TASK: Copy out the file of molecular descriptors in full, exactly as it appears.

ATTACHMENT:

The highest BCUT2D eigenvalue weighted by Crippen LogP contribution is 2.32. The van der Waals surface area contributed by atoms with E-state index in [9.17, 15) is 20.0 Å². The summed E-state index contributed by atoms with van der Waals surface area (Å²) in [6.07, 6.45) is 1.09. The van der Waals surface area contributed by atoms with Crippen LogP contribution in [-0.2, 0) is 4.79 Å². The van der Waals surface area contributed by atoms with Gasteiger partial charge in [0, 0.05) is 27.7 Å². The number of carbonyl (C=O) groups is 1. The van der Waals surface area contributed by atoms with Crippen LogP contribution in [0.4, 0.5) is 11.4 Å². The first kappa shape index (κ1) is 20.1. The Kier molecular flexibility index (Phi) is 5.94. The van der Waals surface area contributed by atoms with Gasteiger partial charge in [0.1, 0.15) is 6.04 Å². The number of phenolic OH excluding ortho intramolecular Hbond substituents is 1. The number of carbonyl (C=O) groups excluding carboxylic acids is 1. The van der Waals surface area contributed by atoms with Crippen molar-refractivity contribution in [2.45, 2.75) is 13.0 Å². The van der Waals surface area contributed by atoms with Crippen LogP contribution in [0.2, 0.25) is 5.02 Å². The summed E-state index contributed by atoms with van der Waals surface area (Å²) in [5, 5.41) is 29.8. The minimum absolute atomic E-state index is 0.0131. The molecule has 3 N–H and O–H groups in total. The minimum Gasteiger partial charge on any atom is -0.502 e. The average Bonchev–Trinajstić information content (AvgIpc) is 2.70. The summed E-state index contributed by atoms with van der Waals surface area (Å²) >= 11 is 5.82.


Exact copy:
The highest BCUT2D eigenvalue weighted by Crippen LogP contribution is 2.32. The van der Waals surface area contributed by atoms with E-state index in [9.17, 15) is 20.0 Å². The summed E-state index contributed by atoms with van der Waals surface area (Å²) in [6.07, 6.45) is 1.09. The van der Waals surface area contributed by atoms with Crippen LogP contribution in [-0.2, 0) is 4.79 Å². The van der Waals surface area contributed by atoms with Gasteiger partial charge in [0, 0.05) is 27.7 Å². The number of carbonyl (C=O) groups is 1. The van der Waals surface area contributed by atoms with Crippen LogP contribution in [0.4, 0.5) is 11.4 Å². The first kappa shape index (κ1) is 20.1. The Kier molecular flexibility index (Phi) is 5.94. The van der Waals surface area contributed by atoms with Gasteiger partial charge in [0.1, 0.15) is 6.04 Å². The number of phenolic OH excluding ortho intramolecular Hbond substituents is 1. The number of carbonyl (C=O) groups excluding carboxylic acids is 1. The van der Waals surface area contributed by atoms with Crippen molar-refractivity contribution in [2.45, 2.75) is 13.0 Å². The van der Waals surface area contributed by atoms with Crippen LogP contribution in [0.2, 0.25) is 5.02 Å². The summed E-state index contributed by atoms with van der Waals surface area (Å²) in [5, 5.41) is 29.8. The minimum absolute atomic E-state index is 0.0131. The molecule has 3 N–H and O–H groups in total. The minimum Gasteiger partial charge on any atom is -0.502 e. The average Bonchev–Trinajstić information content (AvgIpc) is 2.70. The summed E-state index contributed by atoms with van der Waals surface area (Å²) >= 11 is 5.82.